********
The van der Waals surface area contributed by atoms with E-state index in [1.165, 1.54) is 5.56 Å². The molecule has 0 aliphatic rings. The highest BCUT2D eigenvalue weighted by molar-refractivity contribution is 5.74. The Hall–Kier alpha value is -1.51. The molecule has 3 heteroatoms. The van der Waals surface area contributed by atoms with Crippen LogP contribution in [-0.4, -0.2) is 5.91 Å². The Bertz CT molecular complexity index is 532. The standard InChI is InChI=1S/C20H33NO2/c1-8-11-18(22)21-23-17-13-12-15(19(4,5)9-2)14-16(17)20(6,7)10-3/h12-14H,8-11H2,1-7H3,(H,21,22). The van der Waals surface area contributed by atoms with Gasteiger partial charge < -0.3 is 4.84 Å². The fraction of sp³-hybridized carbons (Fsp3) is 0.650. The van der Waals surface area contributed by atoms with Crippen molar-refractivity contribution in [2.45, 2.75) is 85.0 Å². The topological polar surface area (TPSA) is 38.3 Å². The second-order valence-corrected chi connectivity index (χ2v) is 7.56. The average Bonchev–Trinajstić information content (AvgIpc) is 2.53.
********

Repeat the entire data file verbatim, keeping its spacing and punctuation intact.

The van der Waals surface area contributed by atoms with E-state index in [1.165, 1.54) is 5.56 Å². The molecule has 0 aliphatic rings. The highest BCUT2D eigenvalue weighted by molar-refractivity contribution is 5.74. The Hall–Kier alpha value is -1.51. The molecule has 3 heteroatoms. The van der Waals surface area contributed by atoms with Crippen LogP contribution in [-0.4, -0.2) is 5.91 Å². The Bertz CT molecular complexity index is 532. The standard InChI is InChI=1S/C20H33NO2/c1-8-11-18(22)21-23-17-13-12-15(19(4,5)9-2)14-16(17)20(6,7)10-3/h12-14H,8-11H2,1-7H3,(H,21,22). The van der Waals surface area contributed by atoms with Gasteiger partial charge < -0.3 is 4.84 Å². The fraction of sp³-hybridized carbons (Fsp3) is 0.650. The van der Waals surface area contributed by atoms with Crippen molar-refractivity contribution in [2.45, 2.75) is 85.0 Å². The topological polar surface area (TPSA) is 38.3 Å². The second-order valence-corrected chi connectivity index (χ2v) is 7.56. The average Bonchev–Trinajstić information content (AvgIpc) is 2.53.